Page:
Former Student Wedly Cazy Found the Empowerment He Needed to Succeed at Ohio State Newark
From campus atmosphere to academic resources to faculty and diversity initiatives, Wedly Cazy, senior strategic communications major, found everything he needed to get on a path to success during his two years at The Ohio State University at Newark.
Cazy participated in two of Ohio State Newark’s most impactful programs, the Buckeye Generation Learning Community (BGLC) and freshIMAGE. Preparing first-generation students for success in the unfamiliar world of college is the BGLC’s goal. Students in the learning community take classes together in a cohort model, participate in weekly skill-building labs and campus-wide social and cultural events, receive support from academic peer coaches, get a book stipend and more.
“BGLC supported me as a first-generation student by providing access, information and education to me,” said Cazy. “With their support, I was able to reach my fullest potential. They equipped me with the skills and resources necessary to eliminate any barriers to my success.”
Jamie White, director of retention and student success initiatives and associate faculty member, said, “Wedly was very engaged in the BGLC and often attended social and cultural events we held. He joined BGLC because he wanted to surround himself with others who were working toward the same goals so that he could be successful. I always enjoyed his fun, outgoing personality and the way he brought people together.”
FreshIMAGE is a two-day program for new African-American students that is designed to introduce them to support and resources to help them reach their collegiate goals. It promotes diversity, encourages leadership and encourages members to work for equal justice.
“Being a member and now freshIMAGE ambassador has made huge impact on my life. It taught me how to use my strengths and points of view to contribute to a diverse working environment,” he said.
Not only did these two programs help Cazy, but academic resources such as the Center for Student Success and personal attention from faculty members also made a real difference for him. The Center for Student Success offers free academic support services, including the Learning Specialist, Math Learning Center, Testing Center, Tutoring Services and the Writer’s Studio.
During his two years at Ohio State Newark, Cazy noted that he could most frequently be found at the Writer’s Studio, Math Learning Center or Tutoring Services getting help with everything from a written paper to difficult math equations to chemistry and physics. “Tutoring helped strengthen my comprehension, build important learning skills and boosted my confidence,” he said.
Small class sizes and caring professors were also pivotal to his academic success. Being in a classroom of fewer than 30 students allowed Cazy to participate in discussion, receive feedback from both his faculty and peers, and engage in hands-on learning. He noted that faculty members Bradley Okdie, associate professor of psychology; Angelica Hrinca-Diaconsecu, math lecturer; and Julie Newhouse, communications lecturer, were just a few of those who made an impact on him.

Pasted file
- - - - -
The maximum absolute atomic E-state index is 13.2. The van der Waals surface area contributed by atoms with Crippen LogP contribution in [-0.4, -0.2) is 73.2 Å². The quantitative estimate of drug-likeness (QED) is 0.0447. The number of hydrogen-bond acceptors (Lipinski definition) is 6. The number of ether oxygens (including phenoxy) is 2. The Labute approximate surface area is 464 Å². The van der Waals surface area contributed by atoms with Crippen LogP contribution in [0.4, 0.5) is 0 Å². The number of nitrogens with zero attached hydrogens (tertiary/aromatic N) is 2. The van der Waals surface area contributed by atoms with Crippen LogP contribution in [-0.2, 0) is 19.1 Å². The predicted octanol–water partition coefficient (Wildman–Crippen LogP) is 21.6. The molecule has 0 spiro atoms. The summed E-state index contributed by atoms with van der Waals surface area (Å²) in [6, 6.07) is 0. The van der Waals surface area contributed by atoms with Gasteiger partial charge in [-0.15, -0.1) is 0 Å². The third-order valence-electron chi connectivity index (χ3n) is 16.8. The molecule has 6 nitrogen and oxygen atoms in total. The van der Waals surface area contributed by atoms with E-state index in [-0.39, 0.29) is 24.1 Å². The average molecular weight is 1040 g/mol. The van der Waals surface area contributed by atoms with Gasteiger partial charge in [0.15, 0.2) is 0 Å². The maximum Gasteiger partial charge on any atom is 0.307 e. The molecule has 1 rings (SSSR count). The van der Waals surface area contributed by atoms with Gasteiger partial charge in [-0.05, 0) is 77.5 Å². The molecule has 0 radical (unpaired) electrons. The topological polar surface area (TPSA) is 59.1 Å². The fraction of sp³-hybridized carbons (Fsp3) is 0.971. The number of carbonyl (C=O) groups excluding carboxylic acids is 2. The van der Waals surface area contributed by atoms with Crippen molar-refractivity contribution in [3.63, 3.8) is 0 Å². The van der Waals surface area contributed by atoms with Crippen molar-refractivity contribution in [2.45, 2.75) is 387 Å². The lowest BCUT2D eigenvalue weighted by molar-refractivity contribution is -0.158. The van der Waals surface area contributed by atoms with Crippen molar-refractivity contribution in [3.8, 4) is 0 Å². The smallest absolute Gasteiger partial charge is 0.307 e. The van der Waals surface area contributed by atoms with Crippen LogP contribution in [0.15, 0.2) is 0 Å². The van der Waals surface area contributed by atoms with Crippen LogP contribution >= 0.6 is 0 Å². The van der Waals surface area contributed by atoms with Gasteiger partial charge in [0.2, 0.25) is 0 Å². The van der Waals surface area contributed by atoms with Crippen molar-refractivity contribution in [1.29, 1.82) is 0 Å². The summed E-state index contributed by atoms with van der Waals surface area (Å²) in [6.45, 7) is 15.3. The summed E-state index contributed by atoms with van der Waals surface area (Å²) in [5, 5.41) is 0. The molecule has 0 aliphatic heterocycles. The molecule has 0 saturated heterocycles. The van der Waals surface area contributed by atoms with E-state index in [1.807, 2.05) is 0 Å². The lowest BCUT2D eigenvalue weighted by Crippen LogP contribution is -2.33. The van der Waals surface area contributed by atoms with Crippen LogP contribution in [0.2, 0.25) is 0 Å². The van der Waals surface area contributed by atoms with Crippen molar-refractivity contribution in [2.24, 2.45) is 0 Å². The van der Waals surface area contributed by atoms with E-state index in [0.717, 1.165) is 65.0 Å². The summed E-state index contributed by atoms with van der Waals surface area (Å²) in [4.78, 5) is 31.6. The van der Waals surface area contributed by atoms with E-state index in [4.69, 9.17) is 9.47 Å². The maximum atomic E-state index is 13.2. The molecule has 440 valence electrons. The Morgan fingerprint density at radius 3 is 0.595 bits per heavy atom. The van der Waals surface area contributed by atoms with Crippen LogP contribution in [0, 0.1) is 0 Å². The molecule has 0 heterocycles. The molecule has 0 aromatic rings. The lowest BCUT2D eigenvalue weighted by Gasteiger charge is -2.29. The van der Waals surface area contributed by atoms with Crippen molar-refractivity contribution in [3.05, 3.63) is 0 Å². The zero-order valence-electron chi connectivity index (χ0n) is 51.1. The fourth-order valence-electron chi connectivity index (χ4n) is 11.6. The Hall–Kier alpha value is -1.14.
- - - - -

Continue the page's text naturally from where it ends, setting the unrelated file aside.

“Whatever I needed help with to excel, these life-changing professors were there for me,” Cazy said. “They made learning fun with stimulating and engaging lessons which really kept my attention and challenged me.”
The three faculty members were unanimous in their praise of Cazy. “He always chose to sit up front and was always interested in my class and activities,” said Newhouse. Okdie added, “Wedly is someone whose personality is infectious, and you just want to be around him.” Hrinca-Diaconsecu said, “He actively participated in the learning process with a great attitude toward his classmates and instructor.”
Cazy shared that the most important skill he learned from his time at Ohio State Newark is the ability to work in a team environment — including learning to adapt to different personalities and diverse perspectives. The most unexpected lesson he learned is to take college seriously right at the beginning because he had to put in a lot of extra work to bring up low grades from his first semester at Ohio State Newark.
Cazy smoothly transitioned to the Columbus campus after his sophomore year and has embraced opportunities to engage. He is on the executive board of six organizations including the National Association for the Advancement of Colored People-OSU and the Public Relations Student Society of America.
For the remainder of his time at Ohio State, he wants to be a role model for others.
“I want to be a great example of anything is possible and that the color of your skin, background, sexuality should not stop you from going for what you want. As a first-generation Black student who started at a regional campus and transitioned to the Columbus campus where I am in executive roles in student organizations, have studied abroad, have interned in several organizations, and has plans to go to grad school, I know that the sky is the limit, so GO FOR IT,” said Cazy.
He is on track to graduate with his Bachelor of Arts in Communication in 2021.
The Ohio State University at Newark offers an academic environment that is inclusive of diversity, challenging but supportive with world-renowned professors and access to Ohio State’s more than 200 majors. It’s where learning comes to life. Research, study abroad and service-learning opportunities prepare students for their careers in ways they never expected.